- 2012 - 20th
- 2013 - 15th
- 2014 - 16th
- 2017 - 16th
Their last two classes have been locked and loaded with four and five-star talent, sure, but their staff believes in their evaluations and they do not stray from their process. Similar to that, Luke and his staff have stuck to their guns about their recruiting process and how they go about their evaluation process utilizing the camp circuit to facilitate offers and accept verbal commitments.
There has been some moaning and groaning because of the three-stars that Ole Miss has accepted as of late for the 2020 class, but fans should take solace in the fact that these offers and verbal commitments were earned after performing for the staff in a setting that they contrived for them to be able to earn an offer and to be accepted into the 2020 class.
Clemson sticks to their guns about their process, develops their players upon arrival, and turns them into impact dudes on either side of the ball. And as of now, Ole Miss is doing the same. Now it’s up to arguably the best staff in Ole Miss history to continue to find impact players and to develop them.
You need impact guys on both sides of the ball.
Clemson was able to sign guys like Trevor Lawrence, Tee Higgins, Xavier Thomas, and A.J. Terrell in their last few classes. All have managed to make an impact in a short time. Now, look at Ole Miss’ last two classes and they are in line with their own impact dudes on each side.
Four-stars Matt Corral and Elijah Moore were reeled in in 2018 and last year’s class has five-star Jerrion Ealy, four-stars Sam Williams, Lakia Henry, and Dannis Jackson, and high three-stars Deantre Prince and Nick Broeker in it. Luke and his staff are counting on the above mentioned names to make an impact and to help them transition away from the NCAA cloud and back to winning conference games.
It’s one thing to sign highly-rated players but you have to find guys who are ready for primetime and equally as ready to make plays once they arrive.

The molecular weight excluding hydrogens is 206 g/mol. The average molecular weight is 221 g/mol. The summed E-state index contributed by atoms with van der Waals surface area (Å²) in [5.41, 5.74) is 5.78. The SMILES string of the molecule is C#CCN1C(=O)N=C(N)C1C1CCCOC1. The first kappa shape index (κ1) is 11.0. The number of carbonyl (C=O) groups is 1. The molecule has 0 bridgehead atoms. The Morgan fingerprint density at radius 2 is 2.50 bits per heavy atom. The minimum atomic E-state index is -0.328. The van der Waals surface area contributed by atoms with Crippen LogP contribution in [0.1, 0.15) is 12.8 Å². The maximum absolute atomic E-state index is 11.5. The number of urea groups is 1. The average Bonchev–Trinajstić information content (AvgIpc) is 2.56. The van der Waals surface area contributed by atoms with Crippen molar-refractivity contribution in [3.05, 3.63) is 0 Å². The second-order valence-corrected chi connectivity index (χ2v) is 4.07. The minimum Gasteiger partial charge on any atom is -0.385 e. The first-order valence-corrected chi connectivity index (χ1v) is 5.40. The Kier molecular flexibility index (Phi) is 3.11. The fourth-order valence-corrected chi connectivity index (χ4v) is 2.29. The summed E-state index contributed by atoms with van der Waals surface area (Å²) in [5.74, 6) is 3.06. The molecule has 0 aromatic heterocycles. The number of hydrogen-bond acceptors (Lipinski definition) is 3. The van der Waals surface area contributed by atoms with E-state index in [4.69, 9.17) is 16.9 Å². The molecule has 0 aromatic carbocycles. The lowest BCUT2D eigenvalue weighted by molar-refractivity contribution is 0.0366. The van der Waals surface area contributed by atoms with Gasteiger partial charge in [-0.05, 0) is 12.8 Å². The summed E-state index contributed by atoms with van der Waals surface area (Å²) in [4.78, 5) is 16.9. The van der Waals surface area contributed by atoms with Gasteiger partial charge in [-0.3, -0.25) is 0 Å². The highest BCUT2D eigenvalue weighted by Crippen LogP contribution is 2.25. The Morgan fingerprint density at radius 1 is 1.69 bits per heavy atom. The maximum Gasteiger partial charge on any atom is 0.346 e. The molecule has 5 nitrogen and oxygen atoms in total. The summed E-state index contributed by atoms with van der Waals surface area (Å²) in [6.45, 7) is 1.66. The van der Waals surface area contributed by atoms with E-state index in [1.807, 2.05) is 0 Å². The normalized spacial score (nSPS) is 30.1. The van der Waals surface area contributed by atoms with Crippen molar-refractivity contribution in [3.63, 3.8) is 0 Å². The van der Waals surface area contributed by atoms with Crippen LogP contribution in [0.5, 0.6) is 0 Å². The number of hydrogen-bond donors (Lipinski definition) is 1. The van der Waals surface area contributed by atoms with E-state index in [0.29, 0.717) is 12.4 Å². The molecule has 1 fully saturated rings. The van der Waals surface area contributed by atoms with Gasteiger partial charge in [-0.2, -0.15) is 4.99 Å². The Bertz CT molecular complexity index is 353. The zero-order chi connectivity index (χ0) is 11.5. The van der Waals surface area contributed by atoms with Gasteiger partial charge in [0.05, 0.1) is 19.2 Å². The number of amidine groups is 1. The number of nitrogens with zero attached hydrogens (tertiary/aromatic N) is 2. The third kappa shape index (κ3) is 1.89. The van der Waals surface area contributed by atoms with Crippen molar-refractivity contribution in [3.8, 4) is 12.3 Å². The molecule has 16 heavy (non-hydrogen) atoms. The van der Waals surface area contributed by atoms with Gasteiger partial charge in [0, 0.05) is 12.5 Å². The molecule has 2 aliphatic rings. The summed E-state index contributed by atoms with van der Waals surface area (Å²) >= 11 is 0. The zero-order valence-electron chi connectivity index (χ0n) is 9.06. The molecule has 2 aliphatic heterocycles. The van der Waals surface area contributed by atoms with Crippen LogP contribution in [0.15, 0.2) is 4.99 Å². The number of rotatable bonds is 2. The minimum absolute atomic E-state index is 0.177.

Stay true to the brand.
Sure he can be a tad bit goofy on the sidelines, looking like he’s wearing a daggum tarp at times, but Matt Luke has certainly got some momentum going as we are heading into the middle of June. He’s hired two damn good coordinators and has made quite the impression on the recruiting trail, securing a top-20 class as we near the halfway point of the year.
This is something, if you remember, that we pointed out last time we talked about Luke and Swinney. One has stayed true to his brand in the ACC over on the East Coast and now he is in charge of one of the better-run programs in the country and looking to win his third national title in four years.
Again, not saying that’s going to be Luke and Ole Miss in year 11, but the comparison holds true. Swinney is true to himself and Matt sure as hell isn’t going to change for anyone. His motto “you don’t have to be blood to be family” rings true in recruiting circles. Whenever Ole Miss receives a commitment or a family takes in the campus for a visit, one thing is constant: family.
He is going to keep his mantra alive as long as he is in charge of Ole Miss football and you have to give him credit because that is a character trait that not everyone has. It’s just too bad character and integrity doesn’t win football games.
Again, no one here at Red Cup is saying that the Rebs will resemble anything close to Clemson any time soon, but the process that Swinney has implemented is something that is absolutely working and it appears to quite possibly be on the minds of Luke and his staff as well.
If not, they’re just simply being patient and letting their evaluations do the work for them. They’re not going to star-chase and go after recruits because of a rating that a web site gives them. They are hellbent on doing it their way and seeing it through.
Hopefully their way equals some wins this season.